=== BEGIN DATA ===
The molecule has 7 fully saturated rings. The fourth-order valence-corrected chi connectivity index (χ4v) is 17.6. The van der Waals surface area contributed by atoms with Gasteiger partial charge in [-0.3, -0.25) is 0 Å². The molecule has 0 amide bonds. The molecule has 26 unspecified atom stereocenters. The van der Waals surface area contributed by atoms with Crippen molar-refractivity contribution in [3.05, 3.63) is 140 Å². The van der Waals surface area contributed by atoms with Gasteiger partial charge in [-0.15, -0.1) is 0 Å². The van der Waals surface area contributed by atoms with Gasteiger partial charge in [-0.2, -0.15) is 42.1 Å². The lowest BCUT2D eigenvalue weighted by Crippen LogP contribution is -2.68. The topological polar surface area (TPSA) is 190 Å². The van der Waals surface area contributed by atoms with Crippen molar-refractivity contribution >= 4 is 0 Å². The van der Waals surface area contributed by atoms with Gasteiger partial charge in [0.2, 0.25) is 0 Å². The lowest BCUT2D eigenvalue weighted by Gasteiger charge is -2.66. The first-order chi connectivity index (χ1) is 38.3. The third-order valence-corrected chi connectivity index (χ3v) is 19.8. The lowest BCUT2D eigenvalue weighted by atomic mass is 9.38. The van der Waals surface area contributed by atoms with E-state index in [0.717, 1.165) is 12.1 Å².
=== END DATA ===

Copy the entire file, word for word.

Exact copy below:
The molecule has 7 fully saturated rings. The fourth-order valence-corrected chi connectivity index (χ4v) is 17.6. The van der Waals surface area contributed by atoms with Gasteiger partial charge in [-0.3, -0.25) is 0 Å². The molecule has 0 amide bonds. The molecule has 26 unspecified atom stereocenters. The van der Waals surface area contributed by atoms with Crippen molar-refractivity contribution in [3.05, 3.63) is 140 Å². The van der Waals surface area contributed by atoms with Gasteiger partial charge in [-0.15, -0.1) is 0 Å². The van der Waals surface area contributed by atoms with Gasteiger partial charge in [-0.2, -0.15) is 42.1 Å². The lowest BCUT2D eigenvalue weighted by Crippen LogP contribution is -2.68. The topological polar surface area (TPSA) is 190 Å². The van der Waals surface area contributed by atoms with Crippen molar-refractivity contribution >= 4 is 0 Å². The van der Waals surface area contributed by atoms with Gasteiger partial charge in [0.2, 0.25) is 0 Å². The lowest BCUT2D eigenvalue weighted by Gasteiger charge is -2.66. The first-order chi connectivity index (χ1) is 38.3. The third-order valence-corrected chi connectivity index (χ3v) is 19.8. The lowest BCUT2D eigenvalue weighted by atomic mass is 9.38. The van der Waals surface area contributed by atoms with E-state index in [0.717, 1.165) is 12.1 Å².